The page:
While this was a relatively small tri, it was a big deal to me.  After training for a mere two and a half months, I accomplished more than I thought I could.

The Results:

  • 300 meter swim = 8:06 – I could have done better, but the pool got crowded at the walls and I could not get around the other ladies.
  • Transition #1 = 3:54 – I’m not sure why this took me so long.
  • 9 mile bike = 36:07 – The route was shortened a little due to standing water.  I was disappointed in my ride.  The roads were bad.  My computer was not working.  Those are my excuses.  I love cycling and I’ll make it up next time.
  • Transition #2 = 1:30 – Better than T1
  • 2 mile run = 17:42 – Personal Record! In training, I have been averaging about 11 minute miles.  I’ll take it!
  • Total time = 1:07:16 – I estimated I would finish in 1:15.
  • I ranked #28 in my age group; #152 out of 422 overall (top 27%).  My only goal was to finish in the top 50%.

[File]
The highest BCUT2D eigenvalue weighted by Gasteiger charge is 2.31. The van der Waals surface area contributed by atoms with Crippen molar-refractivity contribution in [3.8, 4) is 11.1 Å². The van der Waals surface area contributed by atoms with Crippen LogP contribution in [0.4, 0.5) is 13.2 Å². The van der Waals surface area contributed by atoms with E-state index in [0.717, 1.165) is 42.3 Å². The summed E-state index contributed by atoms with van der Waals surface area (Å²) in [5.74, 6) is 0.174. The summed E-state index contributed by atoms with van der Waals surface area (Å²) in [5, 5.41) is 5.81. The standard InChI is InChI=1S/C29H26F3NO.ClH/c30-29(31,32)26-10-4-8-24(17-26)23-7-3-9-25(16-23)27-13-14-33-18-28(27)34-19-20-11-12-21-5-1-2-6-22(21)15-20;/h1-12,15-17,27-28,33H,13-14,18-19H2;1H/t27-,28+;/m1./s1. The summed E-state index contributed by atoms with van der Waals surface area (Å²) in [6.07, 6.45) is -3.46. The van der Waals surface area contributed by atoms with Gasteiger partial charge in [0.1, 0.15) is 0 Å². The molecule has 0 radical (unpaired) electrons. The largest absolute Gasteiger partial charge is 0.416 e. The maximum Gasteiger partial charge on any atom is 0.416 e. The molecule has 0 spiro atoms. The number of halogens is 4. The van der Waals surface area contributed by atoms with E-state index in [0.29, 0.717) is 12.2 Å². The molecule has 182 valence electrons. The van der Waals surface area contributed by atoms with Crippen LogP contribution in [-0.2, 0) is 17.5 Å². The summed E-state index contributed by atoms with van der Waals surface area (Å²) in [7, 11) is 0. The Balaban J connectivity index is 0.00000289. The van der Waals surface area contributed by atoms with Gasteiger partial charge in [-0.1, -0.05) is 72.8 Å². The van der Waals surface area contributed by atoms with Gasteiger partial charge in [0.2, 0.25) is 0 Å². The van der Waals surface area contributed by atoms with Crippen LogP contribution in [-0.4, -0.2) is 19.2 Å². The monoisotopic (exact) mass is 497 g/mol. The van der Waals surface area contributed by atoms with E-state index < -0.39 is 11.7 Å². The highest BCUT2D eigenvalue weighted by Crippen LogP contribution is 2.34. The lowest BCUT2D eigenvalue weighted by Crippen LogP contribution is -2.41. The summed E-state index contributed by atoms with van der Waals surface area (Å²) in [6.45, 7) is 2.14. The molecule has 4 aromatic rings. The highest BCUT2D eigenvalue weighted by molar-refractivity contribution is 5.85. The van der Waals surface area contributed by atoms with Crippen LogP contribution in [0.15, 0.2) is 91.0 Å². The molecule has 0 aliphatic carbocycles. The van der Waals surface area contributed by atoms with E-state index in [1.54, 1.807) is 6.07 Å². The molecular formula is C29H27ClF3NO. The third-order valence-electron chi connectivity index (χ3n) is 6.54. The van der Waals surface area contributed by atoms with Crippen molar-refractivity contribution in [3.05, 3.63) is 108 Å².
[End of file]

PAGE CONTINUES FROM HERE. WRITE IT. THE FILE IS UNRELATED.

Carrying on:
No one can take that smile away from me. I earned it!

Overall, I am pleased with these results, and I know where I need to improve next time.  More importantly, this experience gave me the confidence I needed to get into the sport of triathlon.  The season is nearly over and I look forward to training for my second tri in the spring.

What’s next?  Short term, if my ankle cooperates, I am considering a half marathon.  Long term, a Half Ironman (70.3)!  Did I really just type that?  Gulp!

I’ll tell you, there’s something about achieving a goal, big or small, that makes me believe I can do anything.  And, if I want it badly enough, I absolutely, positively CAN do it – and YOU can, too!  I encourage you to search your heart, set a goal, and don’t give up until you reach it.